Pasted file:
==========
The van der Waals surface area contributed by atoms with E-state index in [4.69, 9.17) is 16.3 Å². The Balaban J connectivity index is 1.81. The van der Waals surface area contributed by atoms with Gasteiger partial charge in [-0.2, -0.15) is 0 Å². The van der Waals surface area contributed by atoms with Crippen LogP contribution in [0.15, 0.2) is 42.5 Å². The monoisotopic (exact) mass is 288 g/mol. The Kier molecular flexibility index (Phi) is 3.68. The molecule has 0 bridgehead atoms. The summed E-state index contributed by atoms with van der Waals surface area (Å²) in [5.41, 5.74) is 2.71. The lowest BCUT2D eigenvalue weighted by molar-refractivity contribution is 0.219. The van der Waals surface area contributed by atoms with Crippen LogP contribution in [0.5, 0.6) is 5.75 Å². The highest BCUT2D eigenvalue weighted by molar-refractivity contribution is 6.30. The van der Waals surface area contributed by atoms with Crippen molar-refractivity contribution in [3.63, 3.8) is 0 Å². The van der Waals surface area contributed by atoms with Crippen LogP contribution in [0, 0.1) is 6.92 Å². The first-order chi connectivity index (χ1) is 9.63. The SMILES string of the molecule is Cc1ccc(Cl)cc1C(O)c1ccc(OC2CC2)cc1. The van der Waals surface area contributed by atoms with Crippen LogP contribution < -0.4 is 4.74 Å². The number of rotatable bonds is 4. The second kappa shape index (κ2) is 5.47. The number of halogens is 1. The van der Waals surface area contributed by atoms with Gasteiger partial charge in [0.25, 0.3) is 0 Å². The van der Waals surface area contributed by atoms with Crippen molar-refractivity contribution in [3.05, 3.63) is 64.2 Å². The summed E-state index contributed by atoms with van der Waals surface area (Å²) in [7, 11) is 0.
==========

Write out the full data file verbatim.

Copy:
The van der Waals surface area contributed by atoms with E-state index in [4.69, 9.17) is 16.3 Å². The Balaban J connectivity index is 1.81. The van der Waals surface area contributed by atoms with Gasteiger partial charge in [-0.2, -0.15) is 0 Å². The van der Waals surface area contributed by atoms with Crippen LogP contribution in [0.15, 0.2) is 42.5 Å². The monoisotopic (exact) mass is 288 g/mol. The Kier molecular flexibility index (Phi) is 3.68. The molecule has 0 bridgehead atoms. The summed E-state index contributed by atoms with van der Waals surface area (Å²) in [5.41, 5.74) is 2.71. The lowest BCUT2D eigenvalue weighted by molar-refractivity contribution is 0.219. The van der Waals surface area contributed by atoms with Crippen LogP contribution in [0.5, 0.6) is 5.75 Å². The highest BCUT2D eigenvalue weighted by molar-refractivity contribution is 6.30. The van der Waals surface area contributed by atoms with Crippen molar-refractivity contribution in [3.63, 3.8) is 0 Å². The van der Waals surface area contributed by atoms with Crippen LogP contribution in [0, 0.1) is 6.92 Å². The first-order chi connectivity index (χ1) is 9.63. The SMILES string of the molecule is Cc1ccc(Cl)cc1C(O)c1ccc(OC2CC2)cc1. The van der Waals surface area contributed by atoms with Crippen LogP contribution < -0.4 is 4.74 Å². The number of rotatable bonds is 4. The second kappa shape index (κ2) is 5.47. The number of halogens is 1. The van der Waals surface area contributed by atoms with Gasteiger partial charge in [0.25, 0.3) is 0 Å². The van der Waals surface area contributed by atoms with Crippen molar-refractivity contribution in [3.05, 3.63) is 64.2 Å². The summed E-state index contributed by atoms with van der Waals surface area (Å²) in [7, 11) is 0.